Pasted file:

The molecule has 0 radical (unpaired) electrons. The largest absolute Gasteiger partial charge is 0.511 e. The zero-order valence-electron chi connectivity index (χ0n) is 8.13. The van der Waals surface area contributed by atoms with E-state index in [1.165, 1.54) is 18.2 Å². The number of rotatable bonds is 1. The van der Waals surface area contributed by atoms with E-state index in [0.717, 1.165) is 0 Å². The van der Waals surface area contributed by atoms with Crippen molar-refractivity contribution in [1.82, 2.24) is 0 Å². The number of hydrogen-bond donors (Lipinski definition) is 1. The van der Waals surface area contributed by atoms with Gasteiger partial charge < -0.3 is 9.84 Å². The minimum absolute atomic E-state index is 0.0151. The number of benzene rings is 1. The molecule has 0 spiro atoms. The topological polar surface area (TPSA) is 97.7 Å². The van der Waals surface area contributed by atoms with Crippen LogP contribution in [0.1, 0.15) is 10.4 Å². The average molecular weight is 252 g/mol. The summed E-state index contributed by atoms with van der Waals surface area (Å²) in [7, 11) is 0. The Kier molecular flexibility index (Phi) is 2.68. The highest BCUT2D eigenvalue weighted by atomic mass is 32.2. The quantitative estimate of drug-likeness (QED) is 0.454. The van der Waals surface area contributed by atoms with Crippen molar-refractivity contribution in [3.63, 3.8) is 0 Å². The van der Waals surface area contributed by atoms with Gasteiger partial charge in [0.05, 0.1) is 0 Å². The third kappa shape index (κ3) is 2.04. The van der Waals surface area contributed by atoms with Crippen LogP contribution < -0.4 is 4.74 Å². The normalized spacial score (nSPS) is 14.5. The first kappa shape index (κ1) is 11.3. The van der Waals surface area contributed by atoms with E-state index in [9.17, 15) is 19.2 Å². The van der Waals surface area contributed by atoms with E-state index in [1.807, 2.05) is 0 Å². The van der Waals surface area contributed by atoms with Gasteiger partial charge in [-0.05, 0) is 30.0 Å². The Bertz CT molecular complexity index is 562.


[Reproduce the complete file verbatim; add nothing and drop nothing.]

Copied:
The molecule has 0 radical (unpaired) electrons. The largest absolute Gasteiger partial charge is 0.511 e. The zero-order valence-electron chi connectivity index (χ0n) is 8.13. The van der Waals surface area contributed by atoms with E-state index in [1.165, 1.54) is 18.2 Å². The number of rotatable bonds is 1. The van der Waals surface area contributed by atoms with E-state index in [0.717, 1.165) is 0 Å². The van der Waals surface area contributed by atoms with Crippen molar-refractivity contribution in [1.82, 2.24) is 0 Å². The number of hydrogen-bond donors (Lipinski definition) is 1. The van der Waals surface area contributed by atoms with Gasteiger partial charge < -0.3 is 9.84 Å². The minimum absolute atomic E-state index is 0.0151. The number of benzene rings is 1. The molecule has 0 spiro atoms. The topological polar surface area (TPSA) is 97.7 Å². The van der Waals surface area contributed by atoms with Crippen LogP contribution in [0.1, 0.15) is 10.4 Å². The average molecular weight is 252 g/mol. The summed E-state index contributed by atoms with van der Waals surface area (Å²) in [7, 11) is 0. The Kier molecular flexibility index (Phi) is 2.68. The highest BCUT2D eigenvalue weighted by atomic mass is 32.2. The quantitative estimate of drug-likeness (QED) is 0.454. The van der Waals surface area contributed by atoms with Crippen molar-refractivity contribution in [3.63, 3.8) is 0 Å². The van der Waals surface area contributed by atoms with Gasteiger partial charge in [0.05, 0.1) is 0 Å². The third kappa shape index (κ3) is 2.04. The van der Waals surface area contributed by atoms with Crippen LogP contribution < -0.4 is 4.74 Å². The normalized spacial score (nSPS) is 14.5. The first kappa shape index (κ1) is 11.3. The van der Waals surface area contributed by atoms with E-state index in [9.17, 15) is 19.2 Å². The van der Waals surface area contributed by atoms with E-state index in [1.807, 2.05) is 0 Å². The van der Waals surface area contributed by atoms with Gasteiger partial charge in [-0.05, 0) is 30.0 Å². The Bertz CT molecular complexity index is 562.